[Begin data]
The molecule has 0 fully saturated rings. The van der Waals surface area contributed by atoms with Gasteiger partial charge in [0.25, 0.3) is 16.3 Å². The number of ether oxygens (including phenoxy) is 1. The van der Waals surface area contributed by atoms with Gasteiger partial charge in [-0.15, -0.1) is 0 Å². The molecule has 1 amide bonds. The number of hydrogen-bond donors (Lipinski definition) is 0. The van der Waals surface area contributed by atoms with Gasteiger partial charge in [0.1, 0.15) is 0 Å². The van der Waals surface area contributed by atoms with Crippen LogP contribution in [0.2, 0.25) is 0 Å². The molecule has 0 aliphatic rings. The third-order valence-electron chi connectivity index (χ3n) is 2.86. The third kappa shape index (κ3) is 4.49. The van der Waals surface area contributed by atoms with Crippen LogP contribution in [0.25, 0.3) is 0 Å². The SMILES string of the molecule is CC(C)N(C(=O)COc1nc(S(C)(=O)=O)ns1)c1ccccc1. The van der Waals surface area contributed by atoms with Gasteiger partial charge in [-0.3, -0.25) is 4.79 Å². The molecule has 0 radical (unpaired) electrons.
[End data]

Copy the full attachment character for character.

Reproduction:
The molecule has 0 fully saturated rings. The van der Waals surface area contributed by atoms with Gasteiger partial charge in [0.25, 0.3) is 16.3 Å². The number of ether oxygens (including phenoxy) is 1. The van der Waals surface area contributed by atoms with Gasteiger partial charge in [-0.15, -0.1) is 0 Å². The molecule has 1 amide bonds. The number of hydrogen-bond donors (Lipinski definition) is 0. The van der Waals surface area contributed by atoms with Gasteiger partial charge in [0.1, 0.15) is 0 Å². The van der Waals surface area contributed by atoms with Crippen LogP contribution in [0.2, 0.25) is 0 Å². The molecule has 0 aliphatic rings. The third-order valence-electron chi connectivity index (χ3n) is 2.86. The third kappa shape index (κ3) is 4.49. The van der Waals surface area contributed by atoms with Crippen LogP contribution in [0.25, 0.3) is 0 Å². The SMILES string of the molecule is CC(C)N(C(=O)COc1nc(S(C)(=O)=O)ns1)c1ccccc1. The van der Waals surface area contributed by atoms with Gasteiger partial charge in [-0.3, -0.25) is 4.79 Å². The molecule has 0 radical (unpaired) electrons.